Anne Wardrope (Nott) Brigman (1869–1950) was an American photographer and one of the original members of the Photo-Secession movement in America. Her most famous images were taken between 1900 and 1920, and depict nude women in primordial, naturalistic contexts.
Brigman was born in the Nuuanu Valley above Honolulu, Hawaii on 3 December 1869. She was the oldest of eight children born to Mary Ellen Andrews Nott, whose parents had moved to Hawaii as missionaries in 1828. Her father, Samuel Nott, was from Gloucester, England. When she was sixteen her family moved to Los Gatos, California, and nothing is known about why they moved or what they did after arriving in California. In 1894 she married a sea captain, Martin Brigman. She accompanied her husband on several voyages to the South Seas, returning to Hawaii at least once.
Storm Tree, 1915
Imogen Cunningham recounts a story supposedly told to her firsthand that on one of the voyages Brigman fell and injured herself so badly that one breast was removed. Whether this is true or not, after 1900 she stopped traveling with her husband and became active in the growing bohemian community of the San Francisco Bay area. She was close friends with the writer Jack London and the poet and naturalist Charles Keeler. Perhaps seeking her own artistic outlet, she began photographing in 1901. Soon she was exhibiting in local photographic salons, and within two years she had developed a reputation as a master of pictorial photography.
The Heart of the Storm
In late 1902 she came across a copy of Camera Work and was captivated by the images and the writings of Alfred Stieglitz. She wrote Stieglitz praising him for the journal, and Stieglitz in turn soon became captivated with Brigman's photography. In 1902 he listed her as an official member of the Photo-Secession, which, because of Stieglitz's notoriously high standards and because of her distance from the other members in New York, is a significant indicator of her artistic status. IN 1906 she was listed as a Fellow of the Photo-Secession, the only photographer west of the Mississippi to be so honored.
From 1903 to 1908 Stieglitz exhibited Brigman's photos many times, and her photos were printed in three issues of Stieglitz's journal Camera Work. During this same period he often exhibited and corresponded under the name "Annie Brigman", but in 1911 she dropped the "i" and was known from then on as "Anne". Although she was well known for her artistic work, she did not do any commercial or portrait work like some of her comptemporaries. In 1910 she and her husband separated, and she moved into a house with her mother. By 1913 she was living alone "in a tiny cabin...with a red dog...and 12 tame birds".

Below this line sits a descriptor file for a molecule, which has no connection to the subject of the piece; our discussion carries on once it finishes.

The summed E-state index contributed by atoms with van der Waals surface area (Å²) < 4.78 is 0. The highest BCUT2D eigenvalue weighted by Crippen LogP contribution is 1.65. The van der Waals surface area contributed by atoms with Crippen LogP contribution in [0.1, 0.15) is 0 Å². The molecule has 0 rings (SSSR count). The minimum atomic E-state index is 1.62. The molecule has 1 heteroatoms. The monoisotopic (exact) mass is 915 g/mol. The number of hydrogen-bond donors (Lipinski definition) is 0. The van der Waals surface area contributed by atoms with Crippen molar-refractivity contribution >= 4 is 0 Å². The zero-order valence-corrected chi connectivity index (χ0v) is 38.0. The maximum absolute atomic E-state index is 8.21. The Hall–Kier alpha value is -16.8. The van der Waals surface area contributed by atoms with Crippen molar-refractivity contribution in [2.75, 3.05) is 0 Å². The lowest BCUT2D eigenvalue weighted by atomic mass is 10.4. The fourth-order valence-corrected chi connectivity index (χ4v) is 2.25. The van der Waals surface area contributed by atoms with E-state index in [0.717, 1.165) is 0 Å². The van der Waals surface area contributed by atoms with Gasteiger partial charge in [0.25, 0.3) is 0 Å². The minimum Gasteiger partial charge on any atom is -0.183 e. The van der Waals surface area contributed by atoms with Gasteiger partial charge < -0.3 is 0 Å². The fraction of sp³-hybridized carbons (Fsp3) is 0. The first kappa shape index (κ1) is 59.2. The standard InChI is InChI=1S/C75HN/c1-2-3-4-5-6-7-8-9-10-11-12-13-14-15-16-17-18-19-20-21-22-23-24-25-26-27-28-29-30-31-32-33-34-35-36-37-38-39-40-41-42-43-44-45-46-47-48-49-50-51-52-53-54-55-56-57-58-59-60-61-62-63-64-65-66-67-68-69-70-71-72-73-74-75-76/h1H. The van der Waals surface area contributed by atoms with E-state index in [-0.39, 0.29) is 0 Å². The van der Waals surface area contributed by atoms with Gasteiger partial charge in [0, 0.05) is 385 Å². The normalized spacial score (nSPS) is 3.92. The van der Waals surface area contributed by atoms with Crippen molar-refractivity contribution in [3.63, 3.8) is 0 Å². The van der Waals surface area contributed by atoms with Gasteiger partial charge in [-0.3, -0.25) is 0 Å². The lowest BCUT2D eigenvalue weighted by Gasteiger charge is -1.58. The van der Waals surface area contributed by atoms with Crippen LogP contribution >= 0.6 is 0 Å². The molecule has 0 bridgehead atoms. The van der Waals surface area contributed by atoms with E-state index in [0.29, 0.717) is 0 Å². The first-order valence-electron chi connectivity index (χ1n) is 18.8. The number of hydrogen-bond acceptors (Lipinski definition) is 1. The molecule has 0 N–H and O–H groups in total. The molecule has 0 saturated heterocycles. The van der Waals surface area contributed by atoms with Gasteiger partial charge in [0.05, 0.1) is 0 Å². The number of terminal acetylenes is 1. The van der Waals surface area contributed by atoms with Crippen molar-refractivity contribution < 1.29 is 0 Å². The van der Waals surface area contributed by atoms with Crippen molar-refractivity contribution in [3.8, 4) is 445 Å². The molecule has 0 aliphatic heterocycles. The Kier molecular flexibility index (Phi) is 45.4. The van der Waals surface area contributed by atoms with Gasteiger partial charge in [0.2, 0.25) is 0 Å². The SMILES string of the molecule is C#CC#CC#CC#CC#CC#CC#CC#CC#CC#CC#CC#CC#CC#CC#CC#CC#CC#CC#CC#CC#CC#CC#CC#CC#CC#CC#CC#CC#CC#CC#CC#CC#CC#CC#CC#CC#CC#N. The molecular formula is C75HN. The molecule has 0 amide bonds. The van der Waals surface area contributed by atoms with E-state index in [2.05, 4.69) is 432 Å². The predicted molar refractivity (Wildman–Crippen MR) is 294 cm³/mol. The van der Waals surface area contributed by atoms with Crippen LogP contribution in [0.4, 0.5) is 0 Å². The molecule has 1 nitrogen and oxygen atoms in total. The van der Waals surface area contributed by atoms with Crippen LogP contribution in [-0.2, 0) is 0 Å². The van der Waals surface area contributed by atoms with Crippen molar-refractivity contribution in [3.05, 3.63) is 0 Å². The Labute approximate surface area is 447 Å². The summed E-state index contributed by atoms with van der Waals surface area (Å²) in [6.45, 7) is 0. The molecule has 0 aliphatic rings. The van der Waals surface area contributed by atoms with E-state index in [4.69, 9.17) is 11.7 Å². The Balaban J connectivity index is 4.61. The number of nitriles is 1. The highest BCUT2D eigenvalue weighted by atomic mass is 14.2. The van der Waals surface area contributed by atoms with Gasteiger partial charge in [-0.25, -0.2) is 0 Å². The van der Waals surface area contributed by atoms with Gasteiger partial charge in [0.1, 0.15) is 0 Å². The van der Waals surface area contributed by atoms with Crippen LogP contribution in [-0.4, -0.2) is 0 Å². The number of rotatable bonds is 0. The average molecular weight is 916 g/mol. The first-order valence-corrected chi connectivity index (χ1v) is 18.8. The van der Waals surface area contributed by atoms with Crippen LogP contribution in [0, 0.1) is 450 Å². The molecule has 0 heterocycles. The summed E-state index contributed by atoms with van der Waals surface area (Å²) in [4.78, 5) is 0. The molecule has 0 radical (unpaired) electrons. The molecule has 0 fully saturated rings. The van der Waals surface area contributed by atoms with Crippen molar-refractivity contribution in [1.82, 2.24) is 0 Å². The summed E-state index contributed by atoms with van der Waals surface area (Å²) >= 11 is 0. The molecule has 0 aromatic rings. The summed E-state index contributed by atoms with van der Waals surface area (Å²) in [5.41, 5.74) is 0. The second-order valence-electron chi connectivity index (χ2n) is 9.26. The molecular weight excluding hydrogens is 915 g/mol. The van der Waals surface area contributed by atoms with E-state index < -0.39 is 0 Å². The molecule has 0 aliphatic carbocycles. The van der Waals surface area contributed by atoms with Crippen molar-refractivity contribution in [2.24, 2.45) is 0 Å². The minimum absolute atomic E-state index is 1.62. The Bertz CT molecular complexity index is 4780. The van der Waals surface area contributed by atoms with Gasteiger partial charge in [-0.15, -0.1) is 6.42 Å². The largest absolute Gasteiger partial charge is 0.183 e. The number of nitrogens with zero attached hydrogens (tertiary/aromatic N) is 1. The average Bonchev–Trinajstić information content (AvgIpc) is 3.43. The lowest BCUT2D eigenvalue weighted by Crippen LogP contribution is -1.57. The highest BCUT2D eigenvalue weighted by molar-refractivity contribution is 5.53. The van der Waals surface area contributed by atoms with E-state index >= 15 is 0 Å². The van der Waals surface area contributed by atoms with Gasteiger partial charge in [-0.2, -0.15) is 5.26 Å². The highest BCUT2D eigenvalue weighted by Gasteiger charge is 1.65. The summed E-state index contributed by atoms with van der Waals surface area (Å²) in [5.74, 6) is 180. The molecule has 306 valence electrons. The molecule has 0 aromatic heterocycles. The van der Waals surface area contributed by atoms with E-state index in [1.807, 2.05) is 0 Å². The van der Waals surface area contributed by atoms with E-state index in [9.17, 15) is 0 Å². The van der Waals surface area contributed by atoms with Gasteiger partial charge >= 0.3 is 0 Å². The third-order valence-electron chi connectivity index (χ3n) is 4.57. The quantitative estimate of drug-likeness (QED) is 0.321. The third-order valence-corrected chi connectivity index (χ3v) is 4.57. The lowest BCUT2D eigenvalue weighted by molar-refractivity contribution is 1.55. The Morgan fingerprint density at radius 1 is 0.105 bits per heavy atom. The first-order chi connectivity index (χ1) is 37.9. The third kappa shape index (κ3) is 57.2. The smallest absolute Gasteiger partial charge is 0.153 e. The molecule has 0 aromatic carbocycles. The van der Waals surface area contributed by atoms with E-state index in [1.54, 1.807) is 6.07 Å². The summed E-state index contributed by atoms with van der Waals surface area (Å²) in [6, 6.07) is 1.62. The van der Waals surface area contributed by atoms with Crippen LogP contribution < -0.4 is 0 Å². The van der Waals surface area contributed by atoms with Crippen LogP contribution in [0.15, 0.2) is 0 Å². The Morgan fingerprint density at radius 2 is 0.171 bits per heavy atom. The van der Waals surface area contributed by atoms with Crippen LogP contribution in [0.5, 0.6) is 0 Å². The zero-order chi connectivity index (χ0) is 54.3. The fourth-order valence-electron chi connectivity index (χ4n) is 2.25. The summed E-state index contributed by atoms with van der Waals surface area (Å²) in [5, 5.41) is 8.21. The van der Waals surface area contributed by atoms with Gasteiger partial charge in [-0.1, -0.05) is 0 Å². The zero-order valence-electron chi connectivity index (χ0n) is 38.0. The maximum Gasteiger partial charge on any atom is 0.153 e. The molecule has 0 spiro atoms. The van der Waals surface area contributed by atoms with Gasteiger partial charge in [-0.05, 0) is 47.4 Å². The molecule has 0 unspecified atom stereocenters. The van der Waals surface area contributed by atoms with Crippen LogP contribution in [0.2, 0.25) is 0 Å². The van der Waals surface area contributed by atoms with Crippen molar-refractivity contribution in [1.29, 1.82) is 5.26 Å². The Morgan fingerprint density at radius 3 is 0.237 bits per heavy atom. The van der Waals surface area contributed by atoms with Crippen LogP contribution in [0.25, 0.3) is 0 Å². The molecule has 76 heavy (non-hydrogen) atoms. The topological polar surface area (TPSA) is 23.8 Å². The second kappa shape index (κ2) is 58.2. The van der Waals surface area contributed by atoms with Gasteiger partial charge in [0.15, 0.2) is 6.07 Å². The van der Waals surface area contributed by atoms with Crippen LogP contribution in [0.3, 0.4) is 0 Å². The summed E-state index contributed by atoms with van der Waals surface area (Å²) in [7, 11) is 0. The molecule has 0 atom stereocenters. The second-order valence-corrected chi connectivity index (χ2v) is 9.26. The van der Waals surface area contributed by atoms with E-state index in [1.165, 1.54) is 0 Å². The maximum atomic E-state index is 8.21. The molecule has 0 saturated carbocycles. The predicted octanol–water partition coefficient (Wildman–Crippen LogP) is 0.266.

She continued to exhibit for many years and was included in the landmark International Exhibition at the Albright-Knox Art Gallery in New York in 1911 and the Internation Exhibition of Pictorial Photography in San Francisco in 1922. In California, she became revered by West Coast photographers and her photography influenced many of her contemporaries. Here, she was also known as an actress in local plays, and as a poet performing both her own work and more popular pieces such as Enoch Arden. An admirer of the work of George Wharton James, she photographed him on at least one occasion.
Soul of the blasted pine
She continued photography through the 1940s, and her work evolved from a pure pictorial style to more of a straight photography approach, although she never really abandoned her original vision. Her later close-up photos of sandy beaches and vegetation are fascinating abstractions in black-and-white. In the mid-1930s she also began taking creative writing classes, and soon she was writing poetry. Encouraged by her writing instructor, she put together a book of her poems and photographs call Songs of a Pagan. She found a publisher for the book in 1941, but because of World War II the book was not printed until 1949, one year before she died. Brigman died on 8 February 1950 at her sister's home in El Monte, California.
The cleft of the rock
Brigman's photographs frequently focused on the female nude, dramatically situated in natural landscapes or trees. Many of her photos were taken in the Sierra Nevada Mountains in carefully selected locations and featuring elaborately staged poses. Brigman often featured herself as the subject of her images. After shooting the photographs, she would extensively touch up the negatives with paints, pencil, or superimposition.
The Dying Cedar
Brigman's deliberately counter-cultural images suggested bohemianism and female liberation. Her work challenged the establishment's cultural norms and defied convention, instead embracing pagan antiquity. The raw emotional intensity and barbaric strength of her photos contrasted with the carefully calculated and composed images of Stieglitz and other modern photographers.